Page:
The first version of the game was made overnight during Pocket Jam #5, September 14th – 15th 2020, in just under thirty hours. Pocket Jam #5 ran in conjunction with the Pocket Gamer Connects Helsinki conference 2020, and the game was awarded joint second place in the jam’s competition by the PGConnects judges.

The game’s aesthetic is inspired by film noir, as well as superhero cartoons and comics. The character animations were hand-drawn frame-by-frame by Lassheikki, and part of Neon city’s soundscape are field recordings by sound designer Rintanen. Krechmer’s layered and driving music pairs with the monochrome environment to set the scene for the moody, 80’s inspired dystopian megacity.

The new post-jam update adds major quality of life improvements such as level selection, sound settings and a high score, as well as updates to sound, graphics and music. Some changes have also been made to the game’s design, adding a double jump mechanic for gameplay variety and softening the learning curve. For fans of the original version (which features an unforgiving difficulty curve) the jam version is still available as a download on itch.io.

Codename Darling is available to play and download for free on itch.io. The game was created using Unity, and is available to play in-browser on computers and touchscreen devices, and as downloads for Windows, Mac and Android.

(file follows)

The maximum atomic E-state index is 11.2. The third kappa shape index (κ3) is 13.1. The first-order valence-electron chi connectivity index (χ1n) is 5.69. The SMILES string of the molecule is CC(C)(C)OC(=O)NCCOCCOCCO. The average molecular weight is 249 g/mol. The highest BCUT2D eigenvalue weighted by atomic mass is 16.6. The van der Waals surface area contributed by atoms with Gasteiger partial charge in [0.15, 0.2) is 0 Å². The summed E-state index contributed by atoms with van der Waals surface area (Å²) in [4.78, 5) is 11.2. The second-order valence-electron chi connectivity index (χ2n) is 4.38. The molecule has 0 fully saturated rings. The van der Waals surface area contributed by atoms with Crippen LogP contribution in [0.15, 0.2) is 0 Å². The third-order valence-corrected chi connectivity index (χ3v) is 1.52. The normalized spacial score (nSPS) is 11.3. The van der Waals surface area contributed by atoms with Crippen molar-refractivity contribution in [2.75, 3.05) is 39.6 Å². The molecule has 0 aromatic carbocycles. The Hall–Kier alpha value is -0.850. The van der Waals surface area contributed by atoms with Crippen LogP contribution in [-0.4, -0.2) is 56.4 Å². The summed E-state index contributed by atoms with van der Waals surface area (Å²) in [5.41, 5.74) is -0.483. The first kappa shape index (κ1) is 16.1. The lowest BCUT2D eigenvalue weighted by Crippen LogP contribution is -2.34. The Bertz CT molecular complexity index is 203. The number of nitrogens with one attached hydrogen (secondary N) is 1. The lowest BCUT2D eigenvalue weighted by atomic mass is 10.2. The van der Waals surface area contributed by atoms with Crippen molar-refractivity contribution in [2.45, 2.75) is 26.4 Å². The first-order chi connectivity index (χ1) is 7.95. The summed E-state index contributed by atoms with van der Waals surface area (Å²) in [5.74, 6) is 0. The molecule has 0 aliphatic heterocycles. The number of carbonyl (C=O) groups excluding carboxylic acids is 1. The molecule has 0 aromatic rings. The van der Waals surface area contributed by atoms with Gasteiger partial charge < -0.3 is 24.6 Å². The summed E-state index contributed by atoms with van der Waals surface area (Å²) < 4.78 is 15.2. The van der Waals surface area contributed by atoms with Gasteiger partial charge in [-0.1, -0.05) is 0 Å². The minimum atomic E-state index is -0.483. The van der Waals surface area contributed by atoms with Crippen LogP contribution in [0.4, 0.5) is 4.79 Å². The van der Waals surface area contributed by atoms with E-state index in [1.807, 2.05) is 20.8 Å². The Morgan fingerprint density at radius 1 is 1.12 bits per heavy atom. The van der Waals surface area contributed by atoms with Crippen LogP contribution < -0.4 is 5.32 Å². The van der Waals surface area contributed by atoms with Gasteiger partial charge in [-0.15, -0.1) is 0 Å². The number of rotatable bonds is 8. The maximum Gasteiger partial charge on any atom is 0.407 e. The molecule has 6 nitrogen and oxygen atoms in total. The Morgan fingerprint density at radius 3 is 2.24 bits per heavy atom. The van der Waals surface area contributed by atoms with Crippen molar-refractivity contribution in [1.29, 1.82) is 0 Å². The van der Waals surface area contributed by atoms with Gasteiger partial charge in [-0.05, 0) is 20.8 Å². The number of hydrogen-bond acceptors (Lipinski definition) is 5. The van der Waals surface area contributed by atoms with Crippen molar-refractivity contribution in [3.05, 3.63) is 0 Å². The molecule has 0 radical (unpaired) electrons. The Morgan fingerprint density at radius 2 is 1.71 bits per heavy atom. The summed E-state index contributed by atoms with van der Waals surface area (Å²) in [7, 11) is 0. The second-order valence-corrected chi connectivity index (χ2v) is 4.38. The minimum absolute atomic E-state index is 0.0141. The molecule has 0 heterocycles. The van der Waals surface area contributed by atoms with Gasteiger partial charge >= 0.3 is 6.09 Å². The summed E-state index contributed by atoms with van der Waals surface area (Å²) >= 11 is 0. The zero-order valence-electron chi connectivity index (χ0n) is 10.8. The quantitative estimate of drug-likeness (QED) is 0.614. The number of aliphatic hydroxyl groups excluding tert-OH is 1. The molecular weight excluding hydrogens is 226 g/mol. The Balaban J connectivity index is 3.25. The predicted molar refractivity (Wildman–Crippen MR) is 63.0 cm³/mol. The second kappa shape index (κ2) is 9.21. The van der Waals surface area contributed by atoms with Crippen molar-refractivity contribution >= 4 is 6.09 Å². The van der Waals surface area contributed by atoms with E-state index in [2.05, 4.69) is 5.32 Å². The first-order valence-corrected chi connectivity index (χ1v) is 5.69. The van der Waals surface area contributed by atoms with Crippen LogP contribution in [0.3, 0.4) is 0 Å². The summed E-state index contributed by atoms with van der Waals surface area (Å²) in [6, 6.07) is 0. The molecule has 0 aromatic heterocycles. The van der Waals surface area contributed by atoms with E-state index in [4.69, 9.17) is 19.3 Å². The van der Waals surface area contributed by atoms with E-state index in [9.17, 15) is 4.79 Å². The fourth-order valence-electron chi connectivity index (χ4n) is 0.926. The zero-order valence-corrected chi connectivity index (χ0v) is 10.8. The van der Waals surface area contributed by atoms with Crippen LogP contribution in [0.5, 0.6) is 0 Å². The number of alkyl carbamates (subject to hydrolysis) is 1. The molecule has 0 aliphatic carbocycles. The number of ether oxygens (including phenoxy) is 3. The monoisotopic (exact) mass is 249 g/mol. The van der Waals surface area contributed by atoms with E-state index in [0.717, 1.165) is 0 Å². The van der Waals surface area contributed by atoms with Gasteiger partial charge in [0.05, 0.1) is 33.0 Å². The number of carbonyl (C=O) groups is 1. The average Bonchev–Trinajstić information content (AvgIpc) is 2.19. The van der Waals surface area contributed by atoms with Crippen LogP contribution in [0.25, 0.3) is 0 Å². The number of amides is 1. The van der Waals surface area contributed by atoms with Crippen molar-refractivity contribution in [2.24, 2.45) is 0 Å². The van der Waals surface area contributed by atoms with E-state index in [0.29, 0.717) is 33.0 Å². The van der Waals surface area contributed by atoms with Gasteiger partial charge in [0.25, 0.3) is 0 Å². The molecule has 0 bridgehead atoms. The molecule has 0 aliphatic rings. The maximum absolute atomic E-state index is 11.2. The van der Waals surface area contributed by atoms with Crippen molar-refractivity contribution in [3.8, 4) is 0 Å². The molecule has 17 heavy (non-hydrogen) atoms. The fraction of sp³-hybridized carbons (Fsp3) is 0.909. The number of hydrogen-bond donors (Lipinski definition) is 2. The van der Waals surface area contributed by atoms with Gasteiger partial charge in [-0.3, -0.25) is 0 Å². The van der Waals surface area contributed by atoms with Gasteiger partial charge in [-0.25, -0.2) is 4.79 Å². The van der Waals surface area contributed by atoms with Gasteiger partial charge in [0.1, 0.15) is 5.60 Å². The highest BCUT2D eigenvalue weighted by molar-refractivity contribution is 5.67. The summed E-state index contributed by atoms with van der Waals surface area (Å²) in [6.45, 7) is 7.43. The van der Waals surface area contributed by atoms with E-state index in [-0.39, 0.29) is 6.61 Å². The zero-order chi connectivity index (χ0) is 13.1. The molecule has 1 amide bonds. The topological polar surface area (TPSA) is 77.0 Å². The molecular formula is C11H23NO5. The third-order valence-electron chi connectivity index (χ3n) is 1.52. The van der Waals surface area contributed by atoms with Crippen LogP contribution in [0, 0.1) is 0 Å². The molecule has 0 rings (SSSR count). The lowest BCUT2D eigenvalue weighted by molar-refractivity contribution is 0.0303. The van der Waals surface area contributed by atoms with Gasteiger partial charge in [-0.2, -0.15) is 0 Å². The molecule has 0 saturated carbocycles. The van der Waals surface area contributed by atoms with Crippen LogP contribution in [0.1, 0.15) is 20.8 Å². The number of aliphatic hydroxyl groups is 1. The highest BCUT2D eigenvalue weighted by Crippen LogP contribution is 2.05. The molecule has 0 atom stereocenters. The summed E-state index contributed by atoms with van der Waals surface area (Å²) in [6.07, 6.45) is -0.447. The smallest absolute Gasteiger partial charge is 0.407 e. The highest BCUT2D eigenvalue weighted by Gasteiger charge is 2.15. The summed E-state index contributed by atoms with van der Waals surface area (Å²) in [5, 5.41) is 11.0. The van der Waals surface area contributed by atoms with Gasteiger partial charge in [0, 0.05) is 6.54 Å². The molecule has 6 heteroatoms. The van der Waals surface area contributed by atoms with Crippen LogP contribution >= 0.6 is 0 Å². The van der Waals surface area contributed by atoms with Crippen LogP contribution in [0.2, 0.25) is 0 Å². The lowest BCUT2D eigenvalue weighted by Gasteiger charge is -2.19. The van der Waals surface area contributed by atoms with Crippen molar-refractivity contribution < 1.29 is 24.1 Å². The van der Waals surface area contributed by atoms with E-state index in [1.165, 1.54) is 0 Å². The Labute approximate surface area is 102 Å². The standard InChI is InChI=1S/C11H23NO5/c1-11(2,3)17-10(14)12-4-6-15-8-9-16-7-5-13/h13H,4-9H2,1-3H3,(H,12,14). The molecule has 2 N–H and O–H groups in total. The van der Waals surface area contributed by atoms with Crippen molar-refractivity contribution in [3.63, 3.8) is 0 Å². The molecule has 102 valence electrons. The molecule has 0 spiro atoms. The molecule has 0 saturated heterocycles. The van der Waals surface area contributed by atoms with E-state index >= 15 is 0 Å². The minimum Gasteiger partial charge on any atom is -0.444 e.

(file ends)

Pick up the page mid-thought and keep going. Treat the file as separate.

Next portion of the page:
Credits & team:

Codename Darling was made by Henri Sarasvirta (code, design, postprocessing & Unity), Christina “Chride” Lassheikki (graphics, animation, VO), Simo Rintanen (sound design) and Leo Krechmer (music, sound design, additional graphis). Sarasvirta, Lassheikki and Krechmer have collaborated presviously on the Pocket Jam #4 winning game Mochabot Organic.

Pocket Jam #5 was arranged from September 14th to September 15th, 2020 as part of Pocket Gamer Connects (PGConnects) Helsinki 2020 by the Finnish Game Jam association. The jam’s submissions can be found at: https://itch.io/jam/pocket-jam-5/entries

Contact – email:

classheikki [at] gmail.com

Play and download ‘Codename Darling’ at:

https://classheikki.itch.io/codename-darling

Media images:

App Icon
Full logo
Promotional image

Screenshots:

New article out – ‘Designing Games as Playable Concepts’ in DiGRA 2020 Proceedings

Designing Games as Playable Concepts: Five Design Values for Tiny Embedded Educational Games – article out in the DiGRA 2020 Proceedings

Hello everyone!

Currently I work as a research assistant in the Aalto Online Learning-funded Department of Media pilot project Playable Concepts under the supervision of games scholar doctor Annakaisa Kultima. During the spring, our team also included Solip Park (now doctoral student at Department of Media) and Tomi Kauppinen from Aalto Online Learning and the Department of Computer Science, with some additional support from programmer Teemu Kokkonen and game designer Noora Heiskanen. Our aim is to explore how tiny, embedded and partial games communicate – if they do – and how to teach new game makers to adopt games as a communication tool!

To further explain the framework, we wrote an article, and it’s now available in the DiGRA library (free for personal and classroom use!):

Designing Games as Playable Concepts: Five Design Values for Tiny Embedded Educational Games. 2020. By: Annakaisa Kultima, Christina Lassheikki, Solip Park, and Tomi Kauppinen.

Click to Access PDF in the DiGRA library.

ABSTRACT